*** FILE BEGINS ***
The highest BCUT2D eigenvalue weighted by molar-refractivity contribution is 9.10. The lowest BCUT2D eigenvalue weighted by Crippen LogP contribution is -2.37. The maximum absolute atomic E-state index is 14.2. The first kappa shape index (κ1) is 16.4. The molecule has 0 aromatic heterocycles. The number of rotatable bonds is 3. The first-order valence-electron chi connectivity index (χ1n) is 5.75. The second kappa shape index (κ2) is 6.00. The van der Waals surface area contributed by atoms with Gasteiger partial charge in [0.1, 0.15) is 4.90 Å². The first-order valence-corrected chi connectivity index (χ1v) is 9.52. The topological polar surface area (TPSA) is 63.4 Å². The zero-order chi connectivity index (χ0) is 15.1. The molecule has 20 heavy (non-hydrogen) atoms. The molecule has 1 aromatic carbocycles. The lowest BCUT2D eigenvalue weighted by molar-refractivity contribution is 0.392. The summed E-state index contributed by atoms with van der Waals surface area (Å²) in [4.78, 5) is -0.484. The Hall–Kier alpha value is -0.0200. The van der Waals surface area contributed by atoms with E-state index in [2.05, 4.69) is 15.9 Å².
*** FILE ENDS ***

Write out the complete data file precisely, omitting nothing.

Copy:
The highest BCUT2D eigenvalue weighted by molar-refractivity contribution is 9.10. The lowest BCUT2D eigenvalue weighted by Crippen LogP contribution is -2.37. The maximum absolute atomic E-state index is 14.2. The first kappa shape index (κ1) is 16.4. The molecule has 0 aromatic heterocycles. The number of rotatable bonds is 3. The first-order valence-electron chi connectivity index (χ1n) is 5.75. The second kappa shape index (κ2) is 6.00. The van der Waals surface area contributed by atoms with Gasteiger partial charge in [0.1, 0.15) is 4.90 Å². The first-order valence-corrected chi connectivity index (χ1v) is 9.52. The topological polar surface area (TPSA) is 63.4 Å². The zero-order chi connectivity index (χ0) is 15.1. The molecule has 20 heavy (non-hydrogen) atoms. The molecule has 1 aromatic carbocycles. The lowest BCUT2D eigenvalue weighted by molar-refractivity contribution is 0.392. The summed E-state index contributed by atoms with van der Waals surface area (Å²) in [4.78, 5) is -0.484. The Hall–Kier alpha value is -0.0200. The van der Waals surface area contributed by atoms with E-state index in [2.05, 4.69) is 15.9 Å².